Atlanta—The emergence of the highly pathogenic H5N1 strain of avian influenza among wild and domestic birds and its transmission to some humans illustrates the challenges of controlling the spread of a disease once it has infected multiple species. It also has put the world on notice that despite advances in medicine, sanitation, and public health, humans remain vulnerable to pandemics of new diseases.
These issues were the focus of many of the scientists who gathered here in March for the International Conference on Emerging Infectious Diseases. Despite substantial public fears about the threat of avian influenza, many of these experts are quick to note it is unknown whether the next infectious disease pandemic will be the result of this virus or some other unknown pathogen developing the capacity to spread easily among humans. With this in mind, many scientists and public health and conservation organizations advocate wide-ranging, multidisciplinary efforts that focus on preventing the spread of diseases from animals to humans and vice versa.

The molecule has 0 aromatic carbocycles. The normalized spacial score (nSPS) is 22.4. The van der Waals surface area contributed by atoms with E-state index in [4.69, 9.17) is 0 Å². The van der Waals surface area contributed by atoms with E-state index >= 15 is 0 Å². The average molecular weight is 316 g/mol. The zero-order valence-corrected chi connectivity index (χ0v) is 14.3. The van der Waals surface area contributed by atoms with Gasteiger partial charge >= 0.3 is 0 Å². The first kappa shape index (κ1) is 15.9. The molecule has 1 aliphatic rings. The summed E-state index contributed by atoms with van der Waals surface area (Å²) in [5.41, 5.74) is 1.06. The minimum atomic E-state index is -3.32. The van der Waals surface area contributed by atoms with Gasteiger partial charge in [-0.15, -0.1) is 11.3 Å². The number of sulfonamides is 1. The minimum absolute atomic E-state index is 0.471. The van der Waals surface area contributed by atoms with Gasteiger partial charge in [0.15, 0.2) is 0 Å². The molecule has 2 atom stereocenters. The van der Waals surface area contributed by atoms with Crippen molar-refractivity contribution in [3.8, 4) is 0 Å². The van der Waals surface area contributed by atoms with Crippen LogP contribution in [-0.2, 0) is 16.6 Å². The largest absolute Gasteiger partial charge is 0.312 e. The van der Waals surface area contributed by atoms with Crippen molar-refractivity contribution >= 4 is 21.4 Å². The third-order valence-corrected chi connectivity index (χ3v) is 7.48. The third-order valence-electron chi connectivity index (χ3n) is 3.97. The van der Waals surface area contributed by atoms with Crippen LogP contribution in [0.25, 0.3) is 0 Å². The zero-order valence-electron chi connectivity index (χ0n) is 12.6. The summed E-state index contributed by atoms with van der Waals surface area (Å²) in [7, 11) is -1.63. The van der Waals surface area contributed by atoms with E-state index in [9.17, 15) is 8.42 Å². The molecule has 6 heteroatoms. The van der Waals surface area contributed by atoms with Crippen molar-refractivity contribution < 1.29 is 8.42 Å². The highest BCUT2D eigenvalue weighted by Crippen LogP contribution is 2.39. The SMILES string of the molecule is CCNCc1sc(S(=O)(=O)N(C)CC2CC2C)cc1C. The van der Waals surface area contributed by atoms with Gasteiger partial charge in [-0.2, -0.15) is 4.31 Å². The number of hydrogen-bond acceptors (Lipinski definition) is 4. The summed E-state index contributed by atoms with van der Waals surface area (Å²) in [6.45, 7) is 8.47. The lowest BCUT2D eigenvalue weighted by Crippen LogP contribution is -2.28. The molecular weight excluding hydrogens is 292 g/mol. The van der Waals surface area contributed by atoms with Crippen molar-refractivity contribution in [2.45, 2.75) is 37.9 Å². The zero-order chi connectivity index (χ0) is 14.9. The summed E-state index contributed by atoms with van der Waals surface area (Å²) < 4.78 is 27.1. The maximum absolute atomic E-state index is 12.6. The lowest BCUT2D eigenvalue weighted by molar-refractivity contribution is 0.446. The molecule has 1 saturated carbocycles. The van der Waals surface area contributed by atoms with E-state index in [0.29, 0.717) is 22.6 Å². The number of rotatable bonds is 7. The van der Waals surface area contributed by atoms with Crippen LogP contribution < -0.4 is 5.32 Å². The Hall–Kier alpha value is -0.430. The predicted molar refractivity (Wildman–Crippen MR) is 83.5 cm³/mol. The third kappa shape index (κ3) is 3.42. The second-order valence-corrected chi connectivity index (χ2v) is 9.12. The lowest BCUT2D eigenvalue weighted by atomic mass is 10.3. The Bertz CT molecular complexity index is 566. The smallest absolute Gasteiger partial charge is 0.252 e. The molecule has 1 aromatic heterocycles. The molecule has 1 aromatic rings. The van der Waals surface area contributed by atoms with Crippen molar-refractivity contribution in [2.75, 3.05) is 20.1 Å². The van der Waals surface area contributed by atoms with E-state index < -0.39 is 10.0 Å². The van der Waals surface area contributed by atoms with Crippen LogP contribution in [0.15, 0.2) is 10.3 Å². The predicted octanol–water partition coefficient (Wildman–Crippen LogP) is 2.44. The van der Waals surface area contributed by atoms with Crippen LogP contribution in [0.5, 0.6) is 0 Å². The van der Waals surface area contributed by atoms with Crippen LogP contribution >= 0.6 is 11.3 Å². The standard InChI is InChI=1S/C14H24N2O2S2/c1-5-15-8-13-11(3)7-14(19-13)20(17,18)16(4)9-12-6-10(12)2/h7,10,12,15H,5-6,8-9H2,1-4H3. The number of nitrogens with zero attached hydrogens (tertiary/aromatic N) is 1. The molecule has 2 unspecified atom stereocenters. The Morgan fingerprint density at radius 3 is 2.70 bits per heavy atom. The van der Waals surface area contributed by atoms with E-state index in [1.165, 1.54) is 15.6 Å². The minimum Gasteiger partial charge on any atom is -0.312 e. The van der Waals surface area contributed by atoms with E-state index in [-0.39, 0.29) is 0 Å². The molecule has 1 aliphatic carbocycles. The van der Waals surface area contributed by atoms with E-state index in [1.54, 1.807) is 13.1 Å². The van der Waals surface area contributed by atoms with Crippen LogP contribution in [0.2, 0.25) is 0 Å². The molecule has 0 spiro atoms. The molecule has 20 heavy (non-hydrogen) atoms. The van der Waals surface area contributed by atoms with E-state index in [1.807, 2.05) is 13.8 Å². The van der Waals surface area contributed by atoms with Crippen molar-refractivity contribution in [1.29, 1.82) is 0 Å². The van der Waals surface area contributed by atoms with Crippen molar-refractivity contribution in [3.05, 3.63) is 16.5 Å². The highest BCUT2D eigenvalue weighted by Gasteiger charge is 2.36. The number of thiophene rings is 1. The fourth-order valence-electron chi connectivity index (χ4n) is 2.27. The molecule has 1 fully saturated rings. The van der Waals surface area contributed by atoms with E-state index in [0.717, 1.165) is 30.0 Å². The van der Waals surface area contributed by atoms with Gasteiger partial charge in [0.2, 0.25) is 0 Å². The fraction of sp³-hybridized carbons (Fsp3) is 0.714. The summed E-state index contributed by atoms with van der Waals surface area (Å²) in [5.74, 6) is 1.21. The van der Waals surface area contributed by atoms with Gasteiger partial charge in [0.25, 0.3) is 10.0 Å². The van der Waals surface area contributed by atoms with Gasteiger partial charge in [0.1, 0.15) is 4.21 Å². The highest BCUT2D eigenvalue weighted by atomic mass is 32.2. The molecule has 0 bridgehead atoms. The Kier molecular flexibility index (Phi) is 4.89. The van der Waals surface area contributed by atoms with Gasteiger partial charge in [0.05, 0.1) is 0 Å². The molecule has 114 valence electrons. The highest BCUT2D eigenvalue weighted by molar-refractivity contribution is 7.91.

Kuehn BM. Animal-Human Diseases Targeted to Stop Pandemics Before They Start. JAMA. 2006;295(17):1987–1989. doi:10.1001/jama.295.17.1987
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